The Opus 2 and the Opus V:
Even if the behaviour of the Tourbillon is eye-catching, the movement has a lot of interesting charasteristics which deserve to be underlined.
* First one is the large power reserve: 110 hours. It is a strong performance with a single and not so large barrel and a more energy consuming complication. The balance was lightened as far as possible and has only two arms.
* Second one is the Remontage Mysterieux: I would say that we recognize the Claret touch here. The movement doesn't have a true crown wheel making more space available.
* Third one is the use of a wolftooth gearing which is very rare in the contemporary production.
Harry Winston doesn't have an exclusive use of this Claret movement, it can also be found in some timepieces like the DeWitt Academia Tourbillon Mysterieux and Corum Tourbillon "La Mysterieuse". Again, what is "mysterious" is the winding system. Same movement was used by the McGonigle brothers for their Tourbillon but they took another road with it. They didn't really take advantage of the mysterious side of the movement by hiding the main part of the lay-out front side. In fact, they concentrated their work on the Tourbillon, its cage and its bridge if we consider the visible parts.
Antoine Preziuso with the Opus 2 prototype on his wrist. This picture is like a symbol, just behind Atoine Preziuso, we can see Vianney Halter who was the watchmaker involved in the next Opus:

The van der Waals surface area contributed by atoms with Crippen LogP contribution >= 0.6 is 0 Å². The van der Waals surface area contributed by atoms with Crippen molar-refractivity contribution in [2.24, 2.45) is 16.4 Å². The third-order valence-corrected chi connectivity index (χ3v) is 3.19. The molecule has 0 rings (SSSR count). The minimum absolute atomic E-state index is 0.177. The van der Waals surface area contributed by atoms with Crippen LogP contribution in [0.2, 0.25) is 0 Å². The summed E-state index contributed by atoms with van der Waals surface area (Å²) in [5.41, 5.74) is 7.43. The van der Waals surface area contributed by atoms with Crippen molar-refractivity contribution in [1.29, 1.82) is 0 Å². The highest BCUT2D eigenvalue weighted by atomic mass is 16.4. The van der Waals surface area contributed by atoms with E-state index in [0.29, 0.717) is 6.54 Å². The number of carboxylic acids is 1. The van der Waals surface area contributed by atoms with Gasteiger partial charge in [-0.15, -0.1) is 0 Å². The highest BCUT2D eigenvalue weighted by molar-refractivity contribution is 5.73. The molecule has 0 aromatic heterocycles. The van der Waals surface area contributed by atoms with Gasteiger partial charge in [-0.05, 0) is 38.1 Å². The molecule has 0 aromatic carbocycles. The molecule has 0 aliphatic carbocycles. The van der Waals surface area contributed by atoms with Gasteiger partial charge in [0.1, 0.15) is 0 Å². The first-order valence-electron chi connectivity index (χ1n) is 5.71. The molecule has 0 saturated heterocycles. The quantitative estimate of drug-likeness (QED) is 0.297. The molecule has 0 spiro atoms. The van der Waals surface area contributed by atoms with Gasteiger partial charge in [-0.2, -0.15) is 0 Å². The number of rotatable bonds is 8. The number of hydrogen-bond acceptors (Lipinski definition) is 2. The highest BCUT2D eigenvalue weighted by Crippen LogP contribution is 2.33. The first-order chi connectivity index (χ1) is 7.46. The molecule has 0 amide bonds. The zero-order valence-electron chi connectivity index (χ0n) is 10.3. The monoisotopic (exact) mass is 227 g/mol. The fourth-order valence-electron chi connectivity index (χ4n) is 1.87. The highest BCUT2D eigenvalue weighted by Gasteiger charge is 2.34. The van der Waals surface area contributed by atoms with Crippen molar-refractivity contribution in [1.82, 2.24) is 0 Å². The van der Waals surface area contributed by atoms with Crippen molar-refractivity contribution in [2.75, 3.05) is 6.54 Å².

Due to the movement architecture, the front side of the Opus 2 is much more detailed and impressive than the backside. It is not a reason enough to forget to speak about it. It also has flawless finishings with a nice contrast between the gears and the large plate decorated with Cotes de Geneve.
The caseback of this Opus 2 prototype. You will recognize the typical gears of the Claret movement:
The case sounds familiar to us now and Antoine Preziuso didn't hide, when he presented the Opus 2, that he was inspired by the entrance of the Harry Winston Boutique in NY. It is a "Premier" case with the arch-shaped elements at the top and at the bottom of the case. The lugs were hand-soldered to the case and make the case larger than it is actually. The polished parts give a "shining" side to the case which works well with the decoration of the movement. As I said at the beginning, the Opus 2 is a luminous and bright watch, the combo created by the case and the movement finishings explains this impression. Interesting point: the Opus 2 case is the first example at Harry Winston of the use of a screwed-down caseback.
An unusual beauty on the wrist:
On the wrist, the Opus 2 is a very surprising watch. First of all, it is one of the most "precious" watches I've ever worn. Precious due to the polished parts of the case and its design, precious due to the decoration style of the movement and its depth, precious due to the feeling of lightness and of delicacy. Secondly, it looks bigger and despite its 38mm case, it has a strong presence on the wrist. And lastly, I found it more suitable for men's wrist than I thought at first glance.
You can spend hours watching the details:
The Opus 2 is not the most innovative and technically impressive Opus. But I really like it because, for me, it is like having a piece of the 5th Avenue on the wrist... it is a true homage to the glamourous side of Harry Winston, it is a small mechanical diamond. Antoine Preziuso with his ability to combine artistic approach with prestigious complications was the perfect watchmaker for this objective.
Antoine Preziuso explains what inspired him for the Opus 2 creation: